I found this comic book on Hoopla while looking for books about Chinese history for this month’s #readtheworld-china challenge. The idea of telling a nation’s history through a comic book really caught my attention.

The thing that really struck me was how incredibly comprehensive it was. It covers everything, from geography and natural disasters to the history of the dynastic cycle and the origin of Chinese civilizations and the mysterious Xia dynasty, said to be the first, although no evidence has been found to support that theory.

I learned so much from this graphic novel, such as that during a dynasty change, as much as two-thirds of the population could perish (!). Also, some interesting information on Chinese surnames:

“Today, 85% of China’s population uses only 100 surnames. Many of these surnames come from the Zhou period.”

It also examines Chinese schools of thought and philosophers, such as Confucius:


I really enjoyed learning about the Qin and Han dynasties, and some of their leaders, especially Wang Mang, who I’d never heard of before, but had interesting ideas to rid his government of corruption and make overall society fairer.


5 out of 5 stars. This was a wonderful way to learn more about early Chinese dynasties. I’m definitely going to be seeking out the rest of the books in this series.

Speak: The Graphic Novel by Laurie Halse Anderson – A Review

The Book


Speak: The Graphic Novel by Laurie Halse Anderson, with art by Emily Carroll
Published by Farrar Straus Giroux
Released February 6, 2018
Author Links: Website | Twitter | Instagram | Facebook | Tumblr
Artist Links: Website | Twitter |


This book is the graphic novel adaptation of the novel, Speak. It’s about a teenage girl named Melinda, who has just entered her freshman year of high school at Merriweather High.

Over summer break, she attended a party with a friend, and she was raped by an older student.

She doesn’t tell anyone about what really happened that night, and this story is about her internal struggle and about the bullying and ostracization she faces at the hands of the other students.



This book was difficult to read, but it tackles an extremely important topic, and feels especially important right now, during the #metoo era.

So many victims of sexual assault stay silent about what happened. In my own life, I’ve had many friends who experienced some form of sexual assault, and many of them did not contact the police or speak up about what happened. There are many reasons for this, from being afraid that the police aren’t going to take women seriously or will blame them for anything from wearing a dress to being out at night. This book encourages people to speak up because rapists don’t deserve to get away with their crimes.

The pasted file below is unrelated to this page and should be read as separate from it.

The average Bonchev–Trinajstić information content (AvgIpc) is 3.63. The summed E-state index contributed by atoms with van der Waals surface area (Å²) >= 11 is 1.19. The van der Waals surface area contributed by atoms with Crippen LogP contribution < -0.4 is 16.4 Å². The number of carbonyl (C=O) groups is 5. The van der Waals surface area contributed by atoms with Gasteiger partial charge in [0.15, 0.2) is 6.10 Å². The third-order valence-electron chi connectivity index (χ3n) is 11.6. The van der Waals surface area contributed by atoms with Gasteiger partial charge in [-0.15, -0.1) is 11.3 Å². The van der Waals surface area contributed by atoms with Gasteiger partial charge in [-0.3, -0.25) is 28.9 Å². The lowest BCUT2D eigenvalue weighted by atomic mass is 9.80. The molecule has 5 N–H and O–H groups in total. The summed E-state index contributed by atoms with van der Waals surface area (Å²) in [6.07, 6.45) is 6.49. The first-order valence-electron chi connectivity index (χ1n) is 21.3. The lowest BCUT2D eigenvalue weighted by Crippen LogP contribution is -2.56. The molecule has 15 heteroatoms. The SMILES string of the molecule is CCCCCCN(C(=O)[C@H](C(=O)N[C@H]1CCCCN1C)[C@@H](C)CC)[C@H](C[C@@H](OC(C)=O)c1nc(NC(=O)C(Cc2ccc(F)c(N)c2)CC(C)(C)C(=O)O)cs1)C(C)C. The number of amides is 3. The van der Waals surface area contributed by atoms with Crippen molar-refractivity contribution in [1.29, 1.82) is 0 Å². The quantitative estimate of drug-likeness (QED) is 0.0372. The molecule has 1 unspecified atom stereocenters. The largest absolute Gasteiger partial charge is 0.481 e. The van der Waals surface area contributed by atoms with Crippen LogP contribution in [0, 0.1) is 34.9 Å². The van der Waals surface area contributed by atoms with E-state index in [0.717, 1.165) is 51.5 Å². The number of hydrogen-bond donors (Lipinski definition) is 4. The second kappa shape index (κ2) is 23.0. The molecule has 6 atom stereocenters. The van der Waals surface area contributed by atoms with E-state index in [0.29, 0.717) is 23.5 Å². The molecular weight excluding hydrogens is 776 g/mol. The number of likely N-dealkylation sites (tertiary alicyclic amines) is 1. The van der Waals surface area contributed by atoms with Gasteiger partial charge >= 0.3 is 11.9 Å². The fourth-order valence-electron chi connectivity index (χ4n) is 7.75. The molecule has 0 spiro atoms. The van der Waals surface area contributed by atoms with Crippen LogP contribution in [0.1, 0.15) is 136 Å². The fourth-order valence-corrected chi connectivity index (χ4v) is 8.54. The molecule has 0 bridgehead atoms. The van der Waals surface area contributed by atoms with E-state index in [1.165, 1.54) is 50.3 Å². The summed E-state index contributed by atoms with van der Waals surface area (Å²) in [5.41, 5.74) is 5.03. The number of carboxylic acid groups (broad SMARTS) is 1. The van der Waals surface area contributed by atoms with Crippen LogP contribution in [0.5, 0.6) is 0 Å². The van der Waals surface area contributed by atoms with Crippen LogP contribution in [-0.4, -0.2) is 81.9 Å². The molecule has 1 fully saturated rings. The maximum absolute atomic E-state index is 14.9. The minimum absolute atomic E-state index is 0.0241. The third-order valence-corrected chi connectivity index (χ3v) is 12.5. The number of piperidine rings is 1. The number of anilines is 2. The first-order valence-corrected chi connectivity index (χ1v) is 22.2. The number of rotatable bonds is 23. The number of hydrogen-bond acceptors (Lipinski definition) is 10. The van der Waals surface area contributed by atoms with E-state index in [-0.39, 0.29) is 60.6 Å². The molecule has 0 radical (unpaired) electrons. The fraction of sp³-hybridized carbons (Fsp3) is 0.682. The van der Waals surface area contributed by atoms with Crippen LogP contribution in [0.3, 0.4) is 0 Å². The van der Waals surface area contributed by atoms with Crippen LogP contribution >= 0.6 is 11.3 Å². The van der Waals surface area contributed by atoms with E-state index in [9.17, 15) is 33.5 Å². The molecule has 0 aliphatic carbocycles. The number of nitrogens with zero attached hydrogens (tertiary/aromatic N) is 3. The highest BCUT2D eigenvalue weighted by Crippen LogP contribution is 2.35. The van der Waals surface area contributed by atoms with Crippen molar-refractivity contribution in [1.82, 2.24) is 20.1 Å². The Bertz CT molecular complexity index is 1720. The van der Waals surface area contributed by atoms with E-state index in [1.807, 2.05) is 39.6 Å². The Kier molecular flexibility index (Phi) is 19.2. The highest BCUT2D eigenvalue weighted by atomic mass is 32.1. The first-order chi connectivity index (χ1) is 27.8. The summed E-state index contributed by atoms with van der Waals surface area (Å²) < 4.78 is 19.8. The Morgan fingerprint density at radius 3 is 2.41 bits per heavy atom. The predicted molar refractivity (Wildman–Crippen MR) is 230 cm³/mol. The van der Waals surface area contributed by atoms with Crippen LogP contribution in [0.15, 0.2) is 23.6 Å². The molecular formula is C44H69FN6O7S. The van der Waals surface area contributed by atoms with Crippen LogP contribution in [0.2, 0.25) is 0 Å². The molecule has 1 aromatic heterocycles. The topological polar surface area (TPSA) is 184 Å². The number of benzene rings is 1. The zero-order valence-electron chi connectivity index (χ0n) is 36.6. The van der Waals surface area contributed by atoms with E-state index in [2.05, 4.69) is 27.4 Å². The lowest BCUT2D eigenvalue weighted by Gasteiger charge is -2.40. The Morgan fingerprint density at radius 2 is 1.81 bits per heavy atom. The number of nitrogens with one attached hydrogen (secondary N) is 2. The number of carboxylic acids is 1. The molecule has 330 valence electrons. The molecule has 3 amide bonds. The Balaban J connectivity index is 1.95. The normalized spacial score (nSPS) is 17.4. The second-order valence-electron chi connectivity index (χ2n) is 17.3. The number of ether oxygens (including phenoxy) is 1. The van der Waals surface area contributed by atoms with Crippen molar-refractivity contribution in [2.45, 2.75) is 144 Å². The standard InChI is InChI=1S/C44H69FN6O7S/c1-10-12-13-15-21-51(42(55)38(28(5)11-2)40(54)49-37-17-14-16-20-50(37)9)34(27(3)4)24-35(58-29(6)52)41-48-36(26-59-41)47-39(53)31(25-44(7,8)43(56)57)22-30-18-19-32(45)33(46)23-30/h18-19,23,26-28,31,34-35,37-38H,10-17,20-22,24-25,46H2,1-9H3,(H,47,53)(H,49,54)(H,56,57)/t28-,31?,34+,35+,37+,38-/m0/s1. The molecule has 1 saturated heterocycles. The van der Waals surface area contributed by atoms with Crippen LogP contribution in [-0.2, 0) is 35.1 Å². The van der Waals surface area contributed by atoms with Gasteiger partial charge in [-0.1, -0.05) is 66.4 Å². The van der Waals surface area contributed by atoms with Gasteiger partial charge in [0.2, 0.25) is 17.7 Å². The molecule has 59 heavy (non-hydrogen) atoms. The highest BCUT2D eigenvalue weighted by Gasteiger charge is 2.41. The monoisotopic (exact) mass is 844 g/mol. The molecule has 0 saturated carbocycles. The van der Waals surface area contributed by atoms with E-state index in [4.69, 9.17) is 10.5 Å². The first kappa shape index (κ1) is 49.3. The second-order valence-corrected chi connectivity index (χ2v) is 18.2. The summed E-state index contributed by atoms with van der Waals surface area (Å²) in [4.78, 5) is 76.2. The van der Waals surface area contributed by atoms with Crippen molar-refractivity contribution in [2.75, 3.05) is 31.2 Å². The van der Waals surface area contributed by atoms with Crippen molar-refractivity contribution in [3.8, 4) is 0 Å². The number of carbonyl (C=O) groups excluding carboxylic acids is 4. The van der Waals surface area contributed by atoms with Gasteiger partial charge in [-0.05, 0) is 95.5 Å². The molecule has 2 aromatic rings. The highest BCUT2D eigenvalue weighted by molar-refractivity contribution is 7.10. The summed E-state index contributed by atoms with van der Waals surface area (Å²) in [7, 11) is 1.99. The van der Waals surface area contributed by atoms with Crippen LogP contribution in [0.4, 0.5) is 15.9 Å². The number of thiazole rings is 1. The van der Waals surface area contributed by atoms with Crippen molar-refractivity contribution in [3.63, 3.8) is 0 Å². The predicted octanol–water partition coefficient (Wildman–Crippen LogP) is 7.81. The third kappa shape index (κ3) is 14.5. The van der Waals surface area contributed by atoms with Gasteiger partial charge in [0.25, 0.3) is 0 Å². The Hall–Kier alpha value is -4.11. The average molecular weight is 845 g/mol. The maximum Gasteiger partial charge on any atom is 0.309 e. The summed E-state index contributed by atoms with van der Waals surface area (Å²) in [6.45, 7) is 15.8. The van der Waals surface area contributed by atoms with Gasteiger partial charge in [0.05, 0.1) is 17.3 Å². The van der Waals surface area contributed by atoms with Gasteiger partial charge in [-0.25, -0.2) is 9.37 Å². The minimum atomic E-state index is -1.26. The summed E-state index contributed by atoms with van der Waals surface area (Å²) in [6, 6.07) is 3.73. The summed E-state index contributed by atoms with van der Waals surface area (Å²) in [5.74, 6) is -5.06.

The art by Emily Carroll is incredible and perfect for the story. It’s done in black, white, and gray, but is far from simple. It reflects the tone of the story well, and of the darkness and depression that Melinda is experiencing.


5 out of 5 stars. It’s heartbreaking, but it’s a story that everyone should read.


If you or someone you know has been a victim of sexual assault, there are a ton of great organizations that can help.

RAINN – the National Sexual Assault Telephone Hotline

Planned Parenthood

Rape Crisis Center



Book Review: Mortals and Immortals of Greek Mythology by Francoise Rachmuhl

The Book

Mortals and Immortals of Greek Mythology by Francoise Rachmuhl and Charlotte Gastaut

Mortals and Immortals of Greek Mythology by Francoise Rachmuhl, illustrations by Charlotte Gastaut
Amazon | Goodreads
Children’s literature, mythology
Published by Lion Forge, 2018
I received an ARC of this book for review through NetGalley

What It Is

This is a children’s book about the most important figures in Greek mythology. Each page is fully illustrated, and the book is separated by gods first, followed by mortals. Each character receives a quick biography spanning several pages. The book was originally published in France but was released on September 18th here in America.

My Thoughts

It’s been years since I’d read any Greek philosophy, so I was pretty rusty going into this book. As I read it, I remembered many things I had forgotten and learned much more. The biography of each god or mortal is concise, yet very informative. The more adult themes are dealt with in a relatively light-hearted manner, making it accessible to children.

The illustrations, done by Charlotte Gastaut are gorgeous and are what makes this publication so special. Here are my favorite examples:

It was a stunning book. Despite being marketed toward children, this is definitely a book that people of any age would love.

Verdict (Buy/Borrow/Skip)

Buy. If you forget about famous Greek deities and need to brush up quickly, this book is a wonderful way to do so.